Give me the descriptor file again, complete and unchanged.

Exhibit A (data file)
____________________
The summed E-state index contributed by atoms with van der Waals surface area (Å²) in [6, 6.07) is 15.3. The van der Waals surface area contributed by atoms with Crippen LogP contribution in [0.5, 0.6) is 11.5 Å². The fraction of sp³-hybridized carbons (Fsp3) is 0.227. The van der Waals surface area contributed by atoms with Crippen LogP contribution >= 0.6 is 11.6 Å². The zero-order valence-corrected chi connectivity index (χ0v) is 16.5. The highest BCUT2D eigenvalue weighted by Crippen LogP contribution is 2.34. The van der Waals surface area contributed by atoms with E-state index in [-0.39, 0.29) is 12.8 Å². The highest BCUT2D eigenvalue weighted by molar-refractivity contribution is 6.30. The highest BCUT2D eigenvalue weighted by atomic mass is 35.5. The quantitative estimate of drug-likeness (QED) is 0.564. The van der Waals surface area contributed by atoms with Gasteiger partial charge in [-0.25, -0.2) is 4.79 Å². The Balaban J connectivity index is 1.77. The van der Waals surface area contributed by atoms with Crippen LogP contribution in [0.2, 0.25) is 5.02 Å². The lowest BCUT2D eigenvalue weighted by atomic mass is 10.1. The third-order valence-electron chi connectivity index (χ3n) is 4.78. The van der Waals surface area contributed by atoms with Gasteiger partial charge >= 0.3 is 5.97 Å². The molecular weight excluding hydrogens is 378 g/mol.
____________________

The summed E-state index contributed by atoms with van der Waals surface area (Å²) in [6, 6.07) is 15.3. The van der Waals surface area contributed by atoms with Crippen LogP contribution in [0.5, 0.6) is 11.5 Å². The fraction of sp³-hybridized carbons (Fsp3) is 0.227. The van der Waals surface area contributed by atoms with Crippen LogP contribution >= 0.6 is 11.6 Å². The zero-order valence-corrected chi connectivity index (χ0v) is 16.5. The highest BCUT2D eigenvalue weighted by Crippen LogP contribution is 2.34. The van der Waals surface area contributed by atoms with E-state index in [-0.39, 0.29) is 12.8 Å². The highest BCUT2D eigenvalue weighted by molar-refractivity contribution is 6.30. The highest BCUT2D eigenvalue weighted by atomic mass is 35.5. The quantitative estimate of drug-likeness (QED) is 0.564. The van der Waals surface area contributed by atoms with Gasteiger partial charge in [-0.25, -0.2) is 4.79 Å². The Balaban J connectivity index is 1.77. The van der Waals surface area contributed by atoms with Crippen LogP contribution in [0.2, 0.25) is 5.02 Å². The lowest BCUT2D eigenvalue weighted by atomic mass is 10.1. The third-order valence-electron chi connectivity index (χ3n) is 4.78. The van der Waals surface area contributed by atoms with Gasteiger partial charge >= 0.3 is 5.97 Å². The molecular weight excluding hydrogens is 378 g/mol.